The throbbing commerce of Paris proper cannot be so easily discounted. Nor can the potency of immigrant footholds like Belleville, or Chinatown in the 13th. (Belleville’s gentrification has been steady but gradual; that neighborhood most closely evokes the Bohemianism of old, for what it’s worth.)

  4. I’ve been waiting for some time for artists to start renting old barrel-roof Safeways and other box stores in depressed suburban neighborhoods, but I haven’t seen it happen yet. One of the things that we forget with our modern perspective is that artists moved to hip neighborhoods when they were deeply UN-hip, shitholes in fact. Those fabulous Soho or LES lofts in New York used to be abandoned space that no one wanted; many of them were actually squats when the artists first showed up.

    Freshly abandoned K-Mart on Aurora, I’m looking at you. What else could possibly go in there? Is it hip? Hell no. Is it big and available? Who wants a space that big? Wal-mart, but is Wal-mart looking to go into that neighborhood? With the collapse of retail, as everything goes online, there are surely going to be places with space they can’t rent.

    Or, if not in Seattle, what about places in fly-over country? The artists, if they truly want to pioneer like their forebears, have to go places that no one else wants. Cheap buildings in Detroit, I hear, or St. Louis.

    1. Funny you mention the Bitter Lake area–hello from abandoned K-Mart land! We used to have two artist families living on our block. The first was a husband filmmaker and wife visual artist. They and their adorable daughter moved to the Olympic Peninsula to build their own house/farm and run a general store. They are both still doing art. The other was a brother and sister who were performance artists. They lost their house to foreclosure last year and I have no idea where they are now. Our block party is going to be less vibrant this summer, I suspect–the brother used to bring his band and they’d just jam during the party, it was pretty awesome.

      In addition to the abandoned K-Mart, there is also the extremely uncool abandoned car dealership on the NW corner of 130th & Aurora. If we put up a sign that said “Welcome Artists” would that chase away the crack whores from that space? Because, that’s who’s currently using the abandoned car dealership.

      1. The K-Mart space is extraordinarily difficult, set down in that hole like that. I guess it’s a buffer from Aurora, but it’s going to be impossible to put anything attractive there — no one’s ever going to want to put a big building there, scaled to the size of that hole. If Albertson’s ever decides they’re sick of it, that whole area is in deep trouble. I love Aurora so much, even that bad stretch, but I worry about what’s going to happen to it.

      2. Plenty of room for lots more housing. It’s an imminent RapidRide station, potential rail station someday, and on a potential bus route to Lake City.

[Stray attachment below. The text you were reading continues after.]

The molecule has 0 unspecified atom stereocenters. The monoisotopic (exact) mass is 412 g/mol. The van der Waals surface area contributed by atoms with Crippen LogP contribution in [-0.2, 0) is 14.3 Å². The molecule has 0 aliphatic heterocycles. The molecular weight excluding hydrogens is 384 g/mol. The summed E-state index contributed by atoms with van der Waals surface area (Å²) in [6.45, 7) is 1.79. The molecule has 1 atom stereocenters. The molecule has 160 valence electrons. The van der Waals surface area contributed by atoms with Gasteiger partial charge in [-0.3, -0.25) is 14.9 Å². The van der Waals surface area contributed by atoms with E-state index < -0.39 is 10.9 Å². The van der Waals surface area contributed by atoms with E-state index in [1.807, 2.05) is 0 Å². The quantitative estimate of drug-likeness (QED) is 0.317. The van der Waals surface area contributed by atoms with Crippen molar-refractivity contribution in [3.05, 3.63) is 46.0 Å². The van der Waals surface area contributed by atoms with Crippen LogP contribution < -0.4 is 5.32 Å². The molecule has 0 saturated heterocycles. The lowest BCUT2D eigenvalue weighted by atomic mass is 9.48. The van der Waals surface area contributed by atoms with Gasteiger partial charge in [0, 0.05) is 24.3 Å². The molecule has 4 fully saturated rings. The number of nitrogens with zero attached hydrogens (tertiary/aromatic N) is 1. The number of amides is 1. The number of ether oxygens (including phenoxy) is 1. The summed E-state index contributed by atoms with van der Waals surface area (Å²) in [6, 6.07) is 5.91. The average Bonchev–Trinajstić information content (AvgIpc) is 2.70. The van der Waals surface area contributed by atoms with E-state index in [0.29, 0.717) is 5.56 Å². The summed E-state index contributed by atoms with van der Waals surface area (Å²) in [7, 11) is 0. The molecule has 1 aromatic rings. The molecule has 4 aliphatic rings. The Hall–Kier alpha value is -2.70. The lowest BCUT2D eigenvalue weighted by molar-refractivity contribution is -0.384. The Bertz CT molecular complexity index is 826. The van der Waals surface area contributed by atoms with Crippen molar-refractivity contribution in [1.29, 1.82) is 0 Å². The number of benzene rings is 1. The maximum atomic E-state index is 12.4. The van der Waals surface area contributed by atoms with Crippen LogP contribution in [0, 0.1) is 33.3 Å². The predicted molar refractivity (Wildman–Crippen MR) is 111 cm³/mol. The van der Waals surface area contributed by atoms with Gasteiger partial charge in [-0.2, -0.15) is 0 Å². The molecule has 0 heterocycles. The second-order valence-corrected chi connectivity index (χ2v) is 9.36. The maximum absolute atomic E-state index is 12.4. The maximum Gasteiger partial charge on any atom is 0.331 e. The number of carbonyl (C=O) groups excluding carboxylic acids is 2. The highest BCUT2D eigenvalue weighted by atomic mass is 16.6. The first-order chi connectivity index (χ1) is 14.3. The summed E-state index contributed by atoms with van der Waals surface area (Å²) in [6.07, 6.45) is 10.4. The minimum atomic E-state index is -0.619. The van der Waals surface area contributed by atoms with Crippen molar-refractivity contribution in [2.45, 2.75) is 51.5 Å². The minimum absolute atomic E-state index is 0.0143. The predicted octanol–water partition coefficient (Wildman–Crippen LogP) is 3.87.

3. I could see it having a below-level that was garage parking. As a way to do something with the giant hole. And then put a retail-below-apartments-on-top building that’s at street level, on top of the parking garage that is at the current ground level. If that makes sense. But it’s a really really big lot, I mean, that’d be a big apartment building. You’d need a developer with a lot of guts to take that risk in Hookerville.

      4. Yeah, that’s what I mean — it would have to be HUGE. Like downtown full-lot huge. I don’t see a lot of demand for someone to build another Columbia Center or whatever it’s called now at 130th and Aurora. If you’re talking mixed-use, it would be larger than any similar project I can even think of. The city? They seem to be obsessed with building all their low-income projects as far away from retail and other services as humanly possible.

        If what is already the World’s Sketchiest Rite Aid up the way ever shuts, I’m really going to be worried.

      5. A lot that size could be divided into smaller lots, right? Probably should be. At least four different lots, two facing Stone and two facing Aurora… and something like a public street network between them…

      6. Al, I think you’re on the right track. The corner of the K-Mart lot closest to 130th and Aurora could be inexpensive (to build and rent) single-story, street-level retail space. The remainder could be medium-density housing, such as “new & improved” townhouses or (dare I say it?) rowhouses, with a couple of small streets separating them. Time to bulldoze the existing use and start over with a bit of neighborhood renewal.

      7. There’s a huge apartment building at 135th & Linden, not very visible from Aurora. I could see something like that in the K-Mart parcel, or even two of them.

    2. Big-box stores have been converted in other cities, not to artist studios that I know of, but to community centers, churches, libraries, and community-plus-retail. There’s a photo book about it although I don’t remember the title.

    3. is Wal-mart looking to go into that neighborhood?